Alltalk is a programming language designed in the tradition of Smalltalk. Unlike Smalltalk, it features conventional syntax and doesn't require garbage collection just to operate. This pays off in readability and performance.
The browser is the primary interface for developers. You can study the class hierarchy, modify existing code, or create new classes and methods. A debugger is integrated with the browser.
The listener window executes expressions and displays results as you type. You can create objects, send messages, and observe the effects. There are no modes: you modify your application while it runs.
Download and unpack the archive using the links below. Inside the Documents folder, right-click on Install.reg and select "Merge" from the pop-up menu. Run Alltalk.exe and three windows should appear: the browser, the listener, and an empty workspace.
To uninstall Alltalk, right-click and merge the settings in Documents\Remove.reg - they remove all the registry changes. Then throw away the Alltalk folder.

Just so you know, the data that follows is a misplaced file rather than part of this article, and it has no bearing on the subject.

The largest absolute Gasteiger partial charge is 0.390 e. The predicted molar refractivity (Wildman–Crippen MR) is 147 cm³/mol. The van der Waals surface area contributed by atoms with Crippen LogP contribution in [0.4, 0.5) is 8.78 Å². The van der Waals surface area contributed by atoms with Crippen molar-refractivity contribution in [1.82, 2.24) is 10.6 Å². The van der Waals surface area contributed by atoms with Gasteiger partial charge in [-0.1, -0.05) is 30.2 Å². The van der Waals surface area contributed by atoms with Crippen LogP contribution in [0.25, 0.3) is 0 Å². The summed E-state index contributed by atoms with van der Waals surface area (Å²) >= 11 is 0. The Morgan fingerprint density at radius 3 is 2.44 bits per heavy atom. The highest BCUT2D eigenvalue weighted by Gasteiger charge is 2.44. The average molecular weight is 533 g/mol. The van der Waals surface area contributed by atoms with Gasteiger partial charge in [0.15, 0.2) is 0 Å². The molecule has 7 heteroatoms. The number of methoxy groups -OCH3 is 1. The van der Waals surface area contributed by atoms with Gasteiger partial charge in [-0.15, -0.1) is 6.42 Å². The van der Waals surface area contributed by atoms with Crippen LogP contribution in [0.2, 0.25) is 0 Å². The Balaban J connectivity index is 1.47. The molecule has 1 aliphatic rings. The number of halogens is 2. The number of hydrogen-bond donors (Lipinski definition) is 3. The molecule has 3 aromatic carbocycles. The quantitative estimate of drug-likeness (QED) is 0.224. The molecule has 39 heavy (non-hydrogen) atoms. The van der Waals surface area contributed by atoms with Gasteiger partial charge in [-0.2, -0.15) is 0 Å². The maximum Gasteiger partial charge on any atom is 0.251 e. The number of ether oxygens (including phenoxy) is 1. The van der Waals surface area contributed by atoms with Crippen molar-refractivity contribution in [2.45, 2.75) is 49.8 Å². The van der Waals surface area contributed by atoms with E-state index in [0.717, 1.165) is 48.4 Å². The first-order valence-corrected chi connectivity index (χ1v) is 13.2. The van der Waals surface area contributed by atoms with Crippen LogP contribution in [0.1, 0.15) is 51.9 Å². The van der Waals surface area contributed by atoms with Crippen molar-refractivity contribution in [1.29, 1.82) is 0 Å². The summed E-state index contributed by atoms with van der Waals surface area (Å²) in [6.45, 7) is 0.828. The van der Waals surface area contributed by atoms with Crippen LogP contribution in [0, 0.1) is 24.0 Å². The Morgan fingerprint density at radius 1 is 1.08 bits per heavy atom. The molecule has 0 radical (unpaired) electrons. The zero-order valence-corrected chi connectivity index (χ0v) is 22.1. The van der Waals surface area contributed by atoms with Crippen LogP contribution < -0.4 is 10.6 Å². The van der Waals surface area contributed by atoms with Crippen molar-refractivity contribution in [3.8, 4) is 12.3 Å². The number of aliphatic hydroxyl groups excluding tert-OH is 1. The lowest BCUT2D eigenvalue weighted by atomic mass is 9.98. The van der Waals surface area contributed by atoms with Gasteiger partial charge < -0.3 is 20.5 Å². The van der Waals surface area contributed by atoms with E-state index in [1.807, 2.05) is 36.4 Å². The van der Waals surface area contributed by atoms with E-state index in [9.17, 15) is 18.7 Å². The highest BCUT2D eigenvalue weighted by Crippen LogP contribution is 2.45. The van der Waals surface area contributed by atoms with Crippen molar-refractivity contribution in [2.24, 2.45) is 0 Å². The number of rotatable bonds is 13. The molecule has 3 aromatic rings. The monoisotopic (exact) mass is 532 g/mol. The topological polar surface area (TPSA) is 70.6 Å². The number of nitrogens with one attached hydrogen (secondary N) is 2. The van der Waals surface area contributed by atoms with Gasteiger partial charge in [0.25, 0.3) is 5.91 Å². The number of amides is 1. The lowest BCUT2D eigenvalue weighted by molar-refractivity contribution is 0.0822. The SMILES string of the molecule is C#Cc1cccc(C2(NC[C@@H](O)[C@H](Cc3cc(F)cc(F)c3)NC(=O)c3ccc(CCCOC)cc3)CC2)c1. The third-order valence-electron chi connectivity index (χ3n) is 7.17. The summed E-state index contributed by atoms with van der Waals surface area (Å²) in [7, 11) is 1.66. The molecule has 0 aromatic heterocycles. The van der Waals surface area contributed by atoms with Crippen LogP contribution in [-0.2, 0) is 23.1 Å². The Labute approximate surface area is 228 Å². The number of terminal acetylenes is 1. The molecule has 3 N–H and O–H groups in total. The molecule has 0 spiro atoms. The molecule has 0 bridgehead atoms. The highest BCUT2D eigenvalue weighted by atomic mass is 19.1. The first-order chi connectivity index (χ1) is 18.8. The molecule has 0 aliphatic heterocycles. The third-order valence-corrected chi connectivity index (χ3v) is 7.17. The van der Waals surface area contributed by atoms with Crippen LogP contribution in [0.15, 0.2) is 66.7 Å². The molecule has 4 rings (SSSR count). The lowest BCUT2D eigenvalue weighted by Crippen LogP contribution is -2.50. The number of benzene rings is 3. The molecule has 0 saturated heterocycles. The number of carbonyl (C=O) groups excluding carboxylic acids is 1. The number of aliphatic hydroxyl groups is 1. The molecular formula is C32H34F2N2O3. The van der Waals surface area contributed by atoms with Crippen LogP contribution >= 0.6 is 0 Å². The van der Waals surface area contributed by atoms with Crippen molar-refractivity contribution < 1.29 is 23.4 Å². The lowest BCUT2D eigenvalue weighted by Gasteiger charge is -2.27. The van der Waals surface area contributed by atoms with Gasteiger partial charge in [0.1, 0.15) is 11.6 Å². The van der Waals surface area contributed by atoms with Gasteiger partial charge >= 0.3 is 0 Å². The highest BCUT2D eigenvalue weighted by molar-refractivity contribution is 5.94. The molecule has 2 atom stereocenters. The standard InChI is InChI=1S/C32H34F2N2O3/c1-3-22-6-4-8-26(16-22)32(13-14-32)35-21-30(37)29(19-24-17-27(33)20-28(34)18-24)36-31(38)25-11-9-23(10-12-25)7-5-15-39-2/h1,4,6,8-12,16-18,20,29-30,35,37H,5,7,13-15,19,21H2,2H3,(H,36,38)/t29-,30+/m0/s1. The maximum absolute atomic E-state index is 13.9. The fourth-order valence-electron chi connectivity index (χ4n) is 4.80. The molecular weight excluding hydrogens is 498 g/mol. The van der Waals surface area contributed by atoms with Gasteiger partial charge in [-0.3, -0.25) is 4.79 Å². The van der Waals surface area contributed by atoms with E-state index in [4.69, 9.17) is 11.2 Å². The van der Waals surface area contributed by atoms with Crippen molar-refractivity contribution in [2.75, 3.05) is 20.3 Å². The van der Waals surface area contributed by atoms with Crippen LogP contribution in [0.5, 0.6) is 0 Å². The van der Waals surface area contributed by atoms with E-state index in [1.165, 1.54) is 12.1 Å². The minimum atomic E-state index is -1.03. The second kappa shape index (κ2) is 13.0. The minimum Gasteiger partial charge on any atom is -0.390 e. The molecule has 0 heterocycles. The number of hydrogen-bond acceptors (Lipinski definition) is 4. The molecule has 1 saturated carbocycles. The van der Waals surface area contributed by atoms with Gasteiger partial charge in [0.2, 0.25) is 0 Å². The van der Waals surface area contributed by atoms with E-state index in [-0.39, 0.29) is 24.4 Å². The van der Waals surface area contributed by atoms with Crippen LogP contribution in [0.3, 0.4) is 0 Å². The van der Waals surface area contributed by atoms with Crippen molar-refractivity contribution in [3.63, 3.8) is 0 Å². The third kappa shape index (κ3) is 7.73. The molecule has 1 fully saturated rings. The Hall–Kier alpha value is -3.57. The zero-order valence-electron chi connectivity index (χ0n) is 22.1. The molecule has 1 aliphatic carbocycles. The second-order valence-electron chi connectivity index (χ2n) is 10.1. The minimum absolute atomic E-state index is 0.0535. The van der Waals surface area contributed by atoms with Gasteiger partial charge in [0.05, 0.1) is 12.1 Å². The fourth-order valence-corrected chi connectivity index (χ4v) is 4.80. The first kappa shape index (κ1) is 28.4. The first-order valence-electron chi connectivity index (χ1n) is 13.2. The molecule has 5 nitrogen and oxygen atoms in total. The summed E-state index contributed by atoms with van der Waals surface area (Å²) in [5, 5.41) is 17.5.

The left window pane is for selecting a category. The middle pane is for selecting a class. The right pane is for selecting a method. A great many classes have a self-contained help files you can execute. To try this, select a class from the middle pane and select Help from the File menu. If a help file is available, a new workspace window will appear full of source code. In the workspace window, use the Compile menu to select All: A new window or some other tutorial will appear. A few (very few) help files are designed to be compiled one section at a time so you can see incremental changes. The comments will suggest how these examples should be executed.
Workspace windows are simply text editors with the ability to execute selected source code.
The listener window is actually a telnet session connected to the Alltalk compiler. In this window, you can type one or more lines of Alltalk expressions and execute them immediately. Because Alltalk doesn't recognized line boundaries, you have to tell the listener when you've finished entering the expression you'd like to evaluate. To do that, type a semi-colon and then the Enter key. An alternative terminator is the colon: this tells Alltalk to evaluate the expression and display the result.
The right and left arrow keys can be used to edit a line before you press Enter. The up and down arrows allow you to scroll through previously typed expressions.
Alltalk is a simple language. There are five basic constructs:
Alltalk should run on any platform that support Gtk2. This includes nearly all Linux distributions, MacOSX, and Windows XP through Windows 8. Sometimes I get behind on updating an O.S. - If your'e willing to test it, I'll try to build it for you.
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